Practical, rich in story, and analytically sharp, Rethinking Multicultural Education can help current and future educators as they seek to bring racial and cultural justice into their own classrooms.
An 8th-grade teacher creates inclusive resources about human reproduction with his students.
A high school social studies teacher describes his mixer lesson in which students learn about the radical Ida B. Wells by taking on roles from various times in her life.
Christensen has students reimagine literature and their own stories to talk back to and disrupt injustice — and build solidarity.
Swinehart highlights the work of Leah Penniman to teach about the connection between food and racial justice.
A high school teacher has students problematize the conditions of their school to learn about funding disparities and the disastrous effects of district debt.
A biology teacher describes inclusive teaching about families; sexual, reproductive, and parenting behaviors; and models of heredity.
To imagine a better future, high school students role-play activists at a visioning conference and then create murals.
The letters are sweet and encouraging — had they been delivered, they could have changed their recipients’ lives.
I hope that centering Indigenous voices in the classroom and school garden will teach my students the value of Indigenous ways of knowing. As they develop an awareness of the social injustice and resilience that characterizes the stories of Indigenous peoples and their food cultures, I want them to be dissatisfied with the absence of Native narratives and seek out the voices of the tribes themselves.
There is no end-point in the fight for justice and equality, no moment when the argument is finally settled. As Angela Davis has said, “Freedom is a constant struggle.” Although that proposition seems exhausting, it is also hopeful. If our wins are never wholly secure, then neither must our losses be permanent. The struggle for reproductive justice continues, and our curriculum must nurture our students’ capacity to envision and participate in its next stages.
A 5th- and 6th-grade teacher asks her students to wrestle with what “identity” and “intersectionality” mean.
I recently stumbled across a podcast that made a wonderful addition to my students’ study of the climate crisis — As She Rises.
A kindergarten teacher helps students investigate issues of environmental justice — like access to green space — in their communities.
An elementary teacher helps her students express themselves about social justice issues like the murder of George Floyd and Black Lives Matter through movement and dance, and helps them see how dance can celebrate diversity.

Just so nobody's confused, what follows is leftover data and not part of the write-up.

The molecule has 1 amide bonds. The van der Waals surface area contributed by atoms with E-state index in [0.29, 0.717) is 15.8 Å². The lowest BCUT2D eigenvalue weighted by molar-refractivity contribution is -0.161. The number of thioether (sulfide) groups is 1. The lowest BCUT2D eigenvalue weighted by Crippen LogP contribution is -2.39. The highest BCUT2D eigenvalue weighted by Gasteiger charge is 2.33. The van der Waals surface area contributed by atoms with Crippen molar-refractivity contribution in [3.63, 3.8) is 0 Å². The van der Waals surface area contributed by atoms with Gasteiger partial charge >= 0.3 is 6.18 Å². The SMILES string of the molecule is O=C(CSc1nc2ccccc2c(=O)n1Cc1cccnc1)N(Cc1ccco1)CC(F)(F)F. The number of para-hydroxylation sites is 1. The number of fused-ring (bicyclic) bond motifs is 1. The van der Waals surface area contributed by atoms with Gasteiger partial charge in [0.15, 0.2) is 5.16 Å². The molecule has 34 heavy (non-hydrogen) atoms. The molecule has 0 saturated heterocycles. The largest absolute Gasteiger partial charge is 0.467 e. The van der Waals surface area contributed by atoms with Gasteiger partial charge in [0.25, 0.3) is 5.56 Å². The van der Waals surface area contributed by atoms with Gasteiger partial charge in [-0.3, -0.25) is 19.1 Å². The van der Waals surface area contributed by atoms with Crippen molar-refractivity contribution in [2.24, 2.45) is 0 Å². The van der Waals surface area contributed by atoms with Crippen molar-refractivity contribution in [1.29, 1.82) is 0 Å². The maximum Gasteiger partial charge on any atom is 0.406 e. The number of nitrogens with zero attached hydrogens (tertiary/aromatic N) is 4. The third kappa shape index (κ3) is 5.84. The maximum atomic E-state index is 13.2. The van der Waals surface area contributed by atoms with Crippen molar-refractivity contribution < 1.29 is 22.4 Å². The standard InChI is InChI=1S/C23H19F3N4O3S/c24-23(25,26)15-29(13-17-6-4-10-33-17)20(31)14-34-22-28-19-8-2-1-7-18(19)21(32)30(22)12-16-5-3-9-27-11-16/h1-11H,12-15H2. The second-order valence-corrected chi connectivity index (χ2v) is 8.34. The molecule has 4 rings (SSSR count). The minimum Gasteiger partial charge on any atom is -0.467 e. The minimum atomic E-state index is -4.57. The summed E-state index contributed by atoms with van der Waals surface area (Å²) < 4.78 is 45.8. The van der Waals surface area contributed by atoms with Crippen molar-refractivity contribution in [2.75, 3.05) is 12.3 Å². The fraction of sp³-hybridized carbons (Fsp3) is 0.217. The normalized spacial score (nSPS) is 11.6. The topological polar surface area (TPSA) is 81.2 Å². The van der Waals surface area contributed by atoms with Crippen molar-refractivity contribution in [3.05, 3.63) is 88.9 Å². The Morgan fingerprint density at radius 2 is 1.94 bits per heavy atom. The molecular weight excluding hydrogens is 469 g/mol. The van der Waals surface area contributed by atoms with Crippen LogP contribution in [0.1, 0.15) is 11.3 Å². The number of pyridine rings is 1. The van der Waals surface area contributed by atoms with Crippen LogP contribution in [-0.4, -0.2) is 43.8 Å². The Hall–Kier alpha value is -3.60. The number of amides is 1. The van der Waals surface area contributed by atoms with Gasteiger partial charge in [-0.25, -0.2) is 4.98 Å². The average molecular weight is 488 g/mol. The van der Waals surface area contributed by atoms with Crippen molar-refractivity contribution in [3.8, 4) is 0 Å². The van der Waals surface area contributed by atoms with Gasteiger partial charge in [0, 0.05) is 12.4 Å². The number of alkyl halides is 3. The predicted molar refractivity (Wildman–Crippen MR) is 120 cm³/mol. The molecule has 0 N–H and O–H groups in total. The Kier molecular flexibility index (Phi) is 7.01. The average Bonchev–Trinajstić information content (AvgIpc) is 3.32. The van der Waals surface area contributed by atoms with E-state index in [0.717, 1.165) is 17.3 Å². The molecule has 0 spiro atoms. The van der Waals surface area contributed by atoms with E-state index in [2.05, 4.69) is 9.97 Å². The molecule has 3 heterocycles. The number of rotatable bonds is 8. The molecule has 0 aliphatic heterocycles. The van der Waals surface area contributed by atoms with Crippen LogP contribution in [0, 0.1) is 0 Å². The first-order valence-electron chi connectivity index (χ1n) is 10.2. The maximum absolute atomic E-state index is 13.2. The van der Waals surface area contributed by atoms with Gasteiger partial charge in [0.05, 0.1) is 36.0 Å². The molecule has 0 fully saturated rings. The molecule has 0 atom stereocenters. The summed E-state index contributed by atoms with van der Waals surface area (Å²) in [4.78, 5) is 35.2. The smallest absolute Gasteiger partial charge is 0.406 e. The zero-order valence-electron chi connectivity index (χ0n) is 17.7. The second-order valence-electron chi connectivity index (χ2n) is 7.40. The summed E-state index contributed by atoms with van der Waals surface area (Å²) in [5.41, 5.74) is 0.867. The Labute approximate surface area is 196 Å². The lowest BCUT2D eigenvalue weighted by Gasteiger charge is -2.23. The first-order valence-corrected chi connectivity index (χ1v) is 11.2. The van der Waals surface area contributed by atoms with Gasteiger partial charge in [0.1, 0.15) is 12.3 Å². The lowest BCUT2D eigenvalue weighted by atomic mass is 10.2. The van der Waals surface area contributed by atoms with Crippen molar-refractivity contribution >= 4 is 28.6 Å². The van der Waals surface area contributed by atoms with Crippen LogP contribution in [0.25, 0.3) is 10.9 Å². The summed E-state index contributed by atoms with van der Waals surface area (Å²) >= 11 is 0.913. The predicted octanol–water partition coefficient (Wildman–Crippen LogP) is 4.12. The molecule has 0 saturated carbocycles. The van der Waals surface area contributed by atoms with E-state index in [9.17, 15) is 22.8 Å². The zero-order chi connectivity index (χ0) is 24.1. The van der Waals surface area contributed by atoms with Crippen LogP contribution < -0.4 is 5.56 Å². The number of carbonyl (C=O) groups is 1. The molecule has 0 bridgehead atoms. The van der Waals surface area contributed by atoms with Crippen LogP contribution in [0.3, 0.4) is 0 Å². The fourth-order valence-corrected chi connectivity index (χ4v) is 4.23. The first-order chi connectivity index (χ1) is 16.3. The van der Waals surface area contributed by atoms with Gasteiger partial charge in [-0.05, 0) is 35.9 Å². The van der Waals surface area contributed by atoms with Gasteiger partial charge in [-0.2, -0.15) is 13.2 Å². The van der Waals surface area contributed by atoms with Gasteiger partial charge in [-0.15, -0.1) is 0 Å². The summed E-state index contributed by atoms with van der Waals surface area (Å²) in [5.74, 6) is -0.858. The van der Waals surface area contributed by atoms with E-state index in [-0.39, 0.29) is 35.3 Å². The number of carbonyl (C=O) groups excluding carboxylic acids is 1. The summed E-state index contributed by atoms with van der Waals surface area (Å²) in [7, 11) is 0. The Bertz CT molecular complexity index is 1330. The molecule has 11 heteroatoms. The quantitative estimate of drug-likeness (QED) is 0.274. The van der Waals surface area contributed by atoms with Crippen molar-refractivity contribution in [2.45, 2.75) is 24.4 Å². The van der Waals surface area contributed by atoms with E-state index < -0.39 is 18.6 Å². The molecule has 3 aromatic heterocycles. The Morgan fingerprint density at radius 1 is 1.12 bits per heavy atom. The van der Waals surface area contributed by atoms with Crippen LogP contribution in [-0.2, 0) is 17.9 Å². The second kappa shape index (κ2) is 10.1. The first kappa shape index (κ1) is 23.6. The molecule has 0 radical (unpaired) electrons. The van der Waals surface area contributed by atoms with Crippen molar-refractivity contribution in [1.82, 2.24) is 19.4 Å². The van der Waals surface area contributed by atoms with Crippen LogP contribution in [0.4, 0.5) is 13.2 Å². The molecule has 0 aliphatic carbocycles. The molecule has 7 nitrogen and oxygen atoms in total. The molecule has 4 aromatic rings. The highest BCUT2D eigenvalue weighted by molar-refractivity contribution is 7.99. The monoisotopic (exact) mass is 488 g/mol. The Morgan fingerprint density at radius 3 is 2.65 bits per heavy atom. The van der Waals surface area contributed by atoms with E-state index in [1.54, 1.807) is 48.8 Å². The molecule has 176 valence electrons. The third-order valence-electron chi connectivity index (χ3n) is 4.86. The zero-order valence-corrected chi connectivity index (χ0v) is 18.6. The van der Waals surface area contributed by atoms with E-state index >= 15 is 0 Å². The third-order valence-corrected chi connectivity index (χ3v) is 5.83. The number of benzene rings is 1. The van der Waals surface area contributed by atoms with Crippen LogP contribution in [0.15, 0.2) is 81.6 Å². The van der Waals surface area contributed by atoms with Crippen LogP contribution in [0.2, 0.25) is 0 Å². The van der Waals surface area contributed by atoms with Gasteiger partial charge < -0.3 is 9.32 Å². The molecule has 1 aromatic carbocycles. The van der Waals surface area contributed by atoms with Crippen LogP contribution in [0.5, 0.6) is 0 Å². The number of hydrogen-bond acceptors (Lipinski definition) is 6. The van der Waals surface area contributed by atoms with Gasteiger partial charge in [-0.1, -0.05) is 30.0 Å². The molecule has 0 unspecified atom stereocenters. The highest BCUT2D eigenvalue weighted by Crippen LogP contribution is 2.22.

Christensen describes how poetry can be used in this moment to be something concrete — that can be felt, touched, or smelled — but also something to stir our students’ imaginations, allowing them to dream.
Like you, we are angry and fearful about the Russian invasion of Ukraine, and these are terrifying times for our students. As Ukrainian educator Igor Tsyvgintsev reminds us, “The entire curriculum of school studies comes down to humaneness.”
A 5th-grade teacher devises a mixer activity to help her students understand that the Civil Rights Movement was not fueled only by great leaders, but also by ordinary people who became change makers and organized with others.
Alexander and their middle school students use the powerful poem “To live in the borderlands means you,” by Gloria Anzaldúa, to explore the borderlands of their own lives.
A high school teacher and her students question “Who owns and controls hip-hop?” — and put the hip-hop industry on trial.
A music teacher stories her tense journey to listen to and include a parent in her child’s education.
Wolfe-Rocca describes her mixer around the “Valve Turners,” a group of climate disobedience activists who put their bodies on the line to stop the harm of pipelines.
In an article introducing the student-friendly short video, A Message from the Future, about life after the Green New Deal, Naomi Klein points out: Almost every vision of the future […]
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The story of how activists, teachers, and, organizers won mandatory curriculum in the Chicago Public Schools for 8th and 10th grades about one the darkest chapters in the city’s history — the widespread torture of Black men under Chicago Police Commander Jon Burge.